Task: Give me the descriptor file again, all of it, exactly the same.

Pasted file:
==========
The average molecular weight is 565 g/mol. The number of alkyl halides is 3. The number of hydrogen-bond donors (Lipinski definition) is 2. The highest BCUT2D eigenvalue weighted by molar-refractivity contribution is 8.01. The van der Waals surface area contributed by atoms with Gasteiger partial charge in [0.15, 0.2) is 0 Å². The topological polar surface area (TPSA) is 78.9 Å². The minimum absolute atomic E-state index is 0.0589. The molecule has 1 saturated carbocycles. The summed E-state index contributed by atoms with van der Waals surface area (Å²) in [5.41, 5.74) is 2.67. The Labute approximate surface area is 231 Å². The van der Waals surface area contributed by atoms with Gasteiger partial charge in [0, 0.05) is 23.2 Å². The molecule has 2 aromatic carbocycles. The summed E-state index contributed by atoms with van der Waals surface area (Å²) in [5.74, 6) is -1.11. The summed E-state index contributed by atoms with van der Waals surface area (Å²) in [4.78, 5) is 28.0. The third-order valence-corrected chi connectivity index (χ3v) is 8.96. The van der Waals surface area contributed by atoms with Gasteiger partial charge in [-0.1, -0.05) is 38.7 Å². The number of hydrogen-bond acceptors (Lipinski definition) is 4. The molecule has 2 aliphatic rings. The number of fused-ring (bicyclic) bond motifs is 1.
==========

The average molecular weight is 565 g/mol. The number of alkyl halides is 3. The number of hydrogen-bond donors (Lipinski definition) is 2. The highest BCUT2D eigenvalue weighted by molar-refractivity contribution is 8.01. The van der Waals surface area contributed by atoms with Gasteiger partial charge in [0.15, 0.2) is 0 Å². The topological polar surface area (TPSA) is 78.9 Å². The minimum absolute atomic E-state index is 0.0589. The molecule has 1 saturated carbocycles. The summed E-state index contributed by atoms with van der Waals surface area (Å²) in [5.41, 5.74) is 2.67. The Labute approximate surface area is 231 Å². The van der Waals surface area contributed by atoms with Gasteiger partial charge in [0, 0.05) is 23.2 Å². The molecule has 2 aromatic carbocycles. The summed E-state index contributed by atoms with van der Waals surface area (Å²) in [5.74, 6) is -1.11. The summed E-state index contributed by atoms with van der Waals surface area (Å²) in [4.78, 5) is 28.0. The third-order valence-corrected chi connectivity index (χ3v) is 8.96. The van der Waals surface area contributed by atoms with Gasteiger partial charge in [-0.1, -0.05) is 38.7 Å². The number of hydrogen-bond acceptors (Lipinski definition) is 4. The molecule has 2 aliphatic rings. The number of fused-ring (bicyclic) bond motifs is 1.